Spotlights: the Polyphonic Spree
Austin Scottish Rite Theatre, 8pm
Austin's Waterloo Records is one of the most in-store-friendly shops in the country, sporting a convenient stage area that doubles as a listening station. Yet it can't even hope to contain the Polyphonic Spree, whose 28 members would probably make the store look half-full just mulling around. The group's Saturday, 6pm in-store is the last one scheduled this year. It won't be the first improbable thing the band has pulled off in their thrilling two-year run.
"I put this thing together in about two and a half weeks," says founder and leader Tim DeLaughter, frontman for Dallas' Tripping Daisy from 1991 until the group's dissolution in '99. The Polyphonic Spree's debut came the next summer, opening for Grandaddy. "Chris [Penn], my friend and partner in [Dallas store] Good Records, booked us for that show, and I didn't even have a band. The whole thing just started coming together. Once we got one person in, he knew somebody, they came in, and the thing just literally grew overnight into a band."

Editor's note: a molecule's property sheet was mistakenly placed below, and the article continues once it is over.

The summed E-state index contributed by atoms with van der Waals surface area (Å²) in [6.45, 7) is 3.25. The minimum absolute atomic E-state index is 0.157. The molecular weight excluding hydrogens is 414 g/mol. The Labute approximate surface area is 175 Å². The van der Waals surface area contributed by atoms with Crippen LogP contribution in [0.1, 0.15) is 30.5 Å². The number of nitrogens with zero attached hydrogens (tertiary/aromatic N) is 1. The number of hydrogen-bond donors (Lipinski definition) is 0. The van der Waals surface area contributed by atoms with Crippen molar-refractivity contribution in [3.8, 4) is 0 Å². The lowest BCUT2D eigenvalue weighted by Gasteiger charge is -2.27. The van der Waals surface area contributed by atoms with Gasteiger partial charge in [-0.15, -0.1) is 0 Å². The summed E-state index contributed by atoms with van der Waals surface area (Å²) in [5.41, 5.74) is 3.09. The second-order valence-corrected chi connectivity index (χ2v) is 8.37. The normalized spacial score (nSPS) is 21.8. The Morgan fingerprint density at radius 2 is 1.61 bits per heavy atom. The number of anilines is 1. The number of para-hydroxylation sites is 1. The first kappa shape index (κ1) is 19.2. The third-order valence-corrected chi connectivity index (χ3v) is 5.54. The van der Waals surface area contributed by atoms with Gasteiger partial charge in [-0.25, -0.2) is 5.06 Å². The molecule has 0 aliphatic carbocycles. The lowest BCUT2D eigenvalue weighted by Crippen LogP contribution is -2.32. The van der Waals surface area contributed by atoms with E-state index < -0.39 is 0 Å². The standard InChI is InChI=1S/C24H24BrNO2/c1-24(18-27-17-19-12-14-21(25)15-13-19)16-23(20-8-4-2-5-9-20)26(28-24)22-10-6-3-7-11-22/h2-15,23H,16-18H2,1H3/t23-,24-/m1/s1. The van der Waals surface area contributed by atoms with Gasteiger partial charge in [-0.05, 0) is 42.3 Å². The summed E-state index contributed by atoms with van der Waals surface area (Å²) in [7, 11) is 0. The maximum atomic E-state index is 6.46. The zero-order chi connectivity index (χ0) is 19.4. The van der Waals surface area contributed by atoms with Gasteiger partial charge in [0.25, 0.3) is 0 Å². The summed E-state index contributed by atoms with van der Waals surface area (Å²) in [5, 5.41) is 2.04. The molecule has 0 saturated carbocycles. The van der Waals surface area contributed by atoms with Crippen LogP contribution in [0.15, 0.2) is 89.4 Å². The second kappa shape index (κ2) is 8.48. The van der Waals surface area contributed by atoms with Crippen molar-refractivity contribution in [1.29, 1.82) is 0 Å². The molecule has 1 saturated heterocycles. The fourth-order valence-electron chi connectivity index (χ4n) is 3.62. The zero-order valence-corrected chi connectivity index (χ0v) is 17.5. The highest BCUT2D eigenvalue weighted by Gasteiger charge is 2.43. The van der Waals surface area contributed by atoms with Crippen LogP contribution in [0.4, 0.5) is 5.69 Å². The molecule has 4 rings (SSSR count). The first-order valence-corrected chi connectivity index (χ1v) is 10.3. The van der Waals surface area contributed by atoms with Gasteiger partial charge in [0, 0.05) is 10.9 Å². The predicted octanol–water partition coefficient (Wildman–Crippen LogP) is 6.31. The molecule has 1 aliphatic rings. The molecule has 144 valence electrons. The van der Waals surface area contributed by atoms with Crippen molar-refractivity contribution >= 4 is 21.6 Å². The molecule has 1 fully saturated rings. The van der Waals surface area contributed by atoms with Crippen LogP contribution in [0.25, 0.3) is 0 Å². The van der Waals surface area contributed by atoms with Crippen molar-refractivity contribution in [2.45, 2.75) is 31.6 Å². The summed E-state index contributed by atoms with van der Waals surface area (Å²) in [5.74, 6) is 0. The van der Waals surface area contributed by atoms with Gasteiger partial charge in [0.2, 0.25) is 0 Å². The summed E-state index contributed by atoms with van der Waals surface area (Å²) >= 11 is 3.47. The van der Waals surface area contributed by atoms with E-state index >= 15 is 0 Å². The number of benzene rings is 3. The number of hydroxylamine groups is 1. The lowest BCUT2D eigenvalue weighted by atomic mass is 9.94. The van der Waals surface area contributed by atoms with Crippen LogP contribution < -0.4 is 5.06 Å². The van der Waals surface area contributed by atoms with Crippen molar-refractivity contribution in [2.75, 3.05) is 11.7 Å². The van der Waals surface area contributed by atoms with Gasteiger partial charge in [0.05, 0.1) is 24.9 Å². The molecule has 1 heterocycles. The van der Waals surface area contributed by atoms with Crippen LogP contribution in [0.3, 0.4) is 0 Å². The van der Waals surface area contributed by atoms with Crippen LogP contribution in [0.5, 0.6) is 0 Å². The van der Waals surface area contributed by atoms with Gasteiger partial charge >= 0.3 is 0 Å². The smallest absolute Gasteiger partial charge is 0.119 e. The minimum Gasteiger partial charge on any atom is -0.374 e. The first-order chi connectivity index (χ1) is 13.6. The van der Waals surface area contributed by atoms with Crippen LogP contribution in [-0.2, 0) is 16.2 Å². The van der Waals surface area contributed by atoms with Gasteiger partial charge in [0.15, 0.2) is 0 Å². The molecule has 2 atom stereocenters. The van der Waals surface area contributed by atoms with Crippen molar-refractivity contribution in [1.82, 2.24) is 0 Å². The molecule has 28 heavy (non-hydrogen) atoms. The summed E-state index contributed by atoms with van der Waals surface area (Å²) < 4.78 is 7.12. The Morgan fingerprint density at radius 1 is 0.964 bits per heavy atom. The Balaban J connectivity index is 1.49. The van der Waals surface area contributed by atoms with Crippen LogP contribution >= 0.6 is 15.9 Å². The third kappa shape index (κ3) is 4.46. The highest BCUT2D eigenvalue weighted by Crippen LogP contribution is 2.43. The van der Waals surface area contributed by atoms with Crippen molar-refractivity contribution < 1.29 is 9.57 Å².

What has evolved is a self-described "choral symphonic pop band" that has regularly squeezed its way, with difficulty, onto nightclub stages in Dallas and Austin. Their Good Records debut, The Beginning Stages of ... was recorded soon after their formation. All 28 band members (give or take a couple on maternity leave) sport white robes onstage, and their sing-along blasts have won over even the most hardened of cynics. Featuring piano, flute, brass, strings, theremin, and who knows what-all, the Polyphonic Spree are the church choir of a never-never land where the congregation has blue hair, digs psychedelic rock, and sings at the top of their lungs without embarrassment.
"When you get that much energy going on, with that many people on the same page, there's a lot more going on than just playing the songs," says DeLaughter. "If you've seen it on a night when it's just totally on, it's overwhelming."